ESPN has been getting flack for airing an array of advertisements for “Sorority Row,” a violent slasher movie in which sorority sisters are stalked and killed, during its coverage of college football’s kickoff weekend. The ads struck particularly close to home for a number of Florida State University fans who were watching the Sept. 7 game versus the University of Miami. One viewer wrote to ESPN’s new ombudsman, "Those of us who lived in sorority houses at Florida State when Ted Bundy entered the Chi Omega house (in 1978) and murdered our friends, are beyond offended. A great football night was repeatedly interrupted with bad memories because someone chose to remind us of a terrible winter night that changed many of our lives forever." Don Ohlmeyer, ESPN’s ombudsman, wrote in his column Wednesday that “it’s difficult to fault ESPN for not catching the Bundy-Florida State connection” but ultimately chided the network for its poor decision. Ohlmeyer concluded, “If you wrap yourself in the mantle of college football to the extent ESPN does, you might have to make an occasional financial sacrifice to protect it. Put the 'Sorority Row' spots in ‘SportsCenter,’ NFL, MLB or other such programs, but a campus slasher movie strikes too close to home in a college football game.”
Eighty-three percent of campuses in a sample being used to track the spread of H1N1 reported new cases of flu-like illnesses in the last week, according to the American College Health Association. The association is tracking 253 colleges and universities, and the percentage reporting new cases was up from 72 percent the prior week. At the colleges in the sample, 6,432 new cases were reported, 16 of them requiring hospitalization.
While campuses in the United States have not been suspending operations due to H1N1, the American University in Cairo announced Wednesday that it is suspending operations until October 3, at the request of the Egyptian government. The university has not had any H1N1 cases, but Egypt has suspended operations of its government-run universities and asked American University in Cairo to do so as well.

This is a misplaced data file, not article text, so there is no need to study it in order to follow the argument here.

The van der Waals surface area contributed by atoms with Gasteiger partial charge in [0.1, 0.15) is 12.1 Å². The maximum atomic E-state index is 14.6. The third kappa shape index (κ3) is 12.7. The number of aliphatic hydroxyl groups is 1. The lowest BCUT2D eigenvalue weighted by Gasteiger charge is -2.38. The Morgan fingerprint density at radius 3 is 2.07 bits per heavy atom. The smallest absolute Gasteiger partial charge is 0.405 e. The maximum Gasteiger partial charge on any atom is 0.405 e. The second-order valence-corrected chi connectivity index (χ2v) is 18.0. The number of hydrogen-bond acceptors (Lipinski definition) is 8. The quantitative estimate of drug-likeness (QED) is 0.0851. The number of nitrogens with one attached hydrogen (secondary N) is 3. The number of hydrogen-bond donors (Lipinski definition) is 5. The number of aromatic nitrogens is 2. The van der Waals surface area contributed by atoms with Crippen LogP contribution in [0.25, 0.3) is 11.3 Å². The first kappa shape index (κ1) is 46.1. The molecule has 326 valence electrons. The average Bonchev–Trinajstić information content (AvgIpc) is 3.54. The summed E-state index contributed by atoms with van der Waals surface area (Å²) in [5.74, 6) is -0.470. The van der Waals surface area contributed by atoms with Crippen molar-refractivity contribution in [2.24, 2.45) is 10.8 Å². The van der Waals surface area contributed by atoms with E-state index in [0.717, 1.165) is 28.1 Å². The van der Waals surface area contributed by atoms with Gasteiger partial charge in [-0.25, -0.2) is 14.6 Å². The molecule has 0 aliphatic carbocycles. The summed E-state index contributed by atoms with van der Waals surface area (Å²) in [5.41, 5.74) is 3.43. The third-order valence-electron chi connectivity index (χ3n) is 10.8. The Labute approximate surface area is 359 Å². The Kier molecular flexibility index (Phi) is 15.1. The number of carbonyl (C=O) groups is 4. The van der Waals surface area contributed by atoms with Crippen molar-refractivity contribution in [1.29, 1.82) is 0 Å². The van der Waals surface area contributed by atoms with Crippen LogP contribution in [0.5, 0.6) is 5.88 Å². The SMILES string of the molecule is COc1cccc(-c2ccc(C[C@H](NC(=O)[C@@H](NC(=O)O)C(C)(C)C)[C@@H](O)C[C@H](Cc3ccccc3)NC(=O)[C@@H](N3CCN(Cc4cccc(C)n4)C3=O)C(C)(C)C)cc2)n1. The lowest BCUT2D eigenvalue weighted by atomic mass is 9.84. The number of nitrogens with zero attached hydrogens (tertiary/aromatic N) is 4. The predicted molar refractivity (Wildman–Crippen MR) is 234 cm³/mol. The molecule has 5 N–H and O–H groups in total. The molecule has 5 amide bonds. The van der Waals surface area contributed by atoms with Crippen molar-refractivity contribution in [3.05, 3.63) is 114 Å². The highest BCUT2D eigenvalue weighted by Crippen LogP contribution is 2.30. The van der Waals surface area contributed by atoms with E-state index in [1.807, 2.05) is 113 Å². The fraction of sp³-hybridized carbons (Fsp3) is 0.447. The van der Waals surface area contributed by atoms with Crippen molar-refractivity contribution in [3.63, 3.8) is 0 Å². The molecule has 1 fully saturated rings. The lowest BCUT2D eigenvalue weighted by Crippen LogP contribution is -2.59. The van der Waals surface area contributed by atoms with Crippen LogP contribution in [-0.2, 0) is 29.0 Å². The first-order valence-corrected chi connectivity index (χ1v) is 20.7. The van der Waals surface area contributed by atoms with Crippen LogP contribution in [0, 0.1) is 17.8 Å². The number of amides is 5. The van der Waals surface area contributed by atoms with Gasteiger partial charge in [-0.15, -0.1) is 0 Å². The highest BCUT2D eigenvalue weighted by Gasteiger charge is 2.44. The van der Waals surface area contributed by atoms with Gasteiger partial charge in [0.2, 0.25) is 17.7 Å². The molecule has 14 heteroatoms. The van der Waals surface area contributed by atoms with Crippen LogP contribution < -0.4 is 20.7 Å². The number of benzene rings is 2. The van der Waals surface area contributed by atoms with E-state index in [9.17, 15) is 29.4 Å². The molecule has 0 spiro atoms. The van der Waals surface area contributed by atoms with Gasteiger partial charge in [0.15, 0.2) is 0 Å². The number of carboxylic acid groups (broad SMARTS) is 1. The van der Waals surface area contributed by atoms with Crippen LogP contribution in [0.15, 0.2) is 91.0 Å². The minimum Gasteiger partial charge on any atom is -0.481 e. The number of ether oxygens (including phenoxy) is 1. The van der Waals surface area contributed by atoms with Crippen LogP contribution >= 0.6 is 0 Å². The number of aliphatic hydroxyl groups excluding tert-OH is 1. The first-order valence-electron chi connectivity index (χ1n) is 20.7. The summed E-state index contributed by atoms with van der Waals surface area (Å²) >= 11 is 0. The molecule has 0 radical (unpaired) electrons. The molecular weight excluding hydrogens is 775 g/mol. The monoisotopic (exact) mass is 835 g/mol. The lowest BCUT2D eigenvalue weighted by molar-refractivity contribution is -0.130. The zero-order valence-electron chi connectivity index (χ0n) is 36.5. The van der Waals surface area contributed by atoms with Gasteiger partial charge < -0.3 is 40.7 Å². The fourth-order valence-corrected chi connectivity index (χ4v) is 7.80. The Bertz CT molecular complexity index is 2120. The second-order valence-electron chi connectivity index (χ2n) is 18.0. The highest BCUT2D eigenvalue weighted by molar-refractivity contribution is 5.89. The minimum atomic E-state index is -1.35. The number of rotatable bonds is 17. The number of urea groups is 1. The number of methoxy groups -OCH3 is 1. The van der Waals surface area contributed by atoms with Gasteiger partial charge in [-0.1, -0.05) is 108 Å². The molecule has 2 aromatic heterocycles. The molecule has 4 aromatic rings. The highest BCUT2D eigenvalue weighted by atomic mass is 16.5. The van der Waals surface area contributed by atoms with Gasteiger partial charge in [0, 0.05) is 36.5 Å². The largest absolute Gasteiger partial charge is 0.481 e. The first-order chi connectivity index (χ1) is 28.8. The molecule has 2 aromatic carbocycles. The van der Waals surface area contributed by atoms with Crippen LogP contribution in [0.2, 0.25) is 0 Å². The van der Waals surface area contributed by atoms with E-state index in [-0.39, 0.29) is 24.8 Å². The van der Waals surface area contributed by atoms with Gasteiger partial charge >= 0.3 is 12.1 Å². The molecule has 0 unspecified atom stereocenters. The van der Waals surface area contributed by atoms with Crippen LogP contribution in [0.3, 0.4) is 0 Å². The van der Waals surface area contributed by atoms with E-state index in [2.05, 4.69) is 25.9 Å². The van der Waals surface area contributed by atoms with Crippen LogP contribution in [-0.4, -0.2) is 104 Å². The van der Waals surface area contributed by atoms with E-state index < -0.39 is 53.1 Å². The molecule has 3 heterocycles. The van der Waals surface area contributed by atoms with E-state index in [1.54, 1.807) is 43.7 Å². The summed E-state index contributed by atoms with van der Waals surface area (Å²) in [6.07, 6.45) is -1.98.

The Volleyball Rules Committee of the National Collegiate Athletic Association has recommended that players refrain from traditional handshakes before and after matches due to concerns about the spread of H1N1. Volleyball is one of the two sports in which players from opposing teams are required by the NCAA to shake hands; the other is wrestling. Not everyone, however, is convinced that the NCAA recommendation is helpful. Neil Fishman, director of health care, epidemiology and infection control at the University of Pennsylvania School of Medicine, told USA Today, "I just think it's a bad decision and is not based on what we know about the science of the virus. There will be influenza in the community, and there will be no higher risk [of contracting the virus] walking down the street, riding a bus or going to a movie."
Barry Stern, former director of the Hillwood Museum at Long Island University, has been charged with stealing nine Egyptian artifacts from the collection and selling them through an auction house, Newsday reported. Stern's lawyer said he would not comment until his client surrenders to authorities today. Authorities say that Stern told Christie's, which sold eight of the artifacts, that he obtained them from his parents.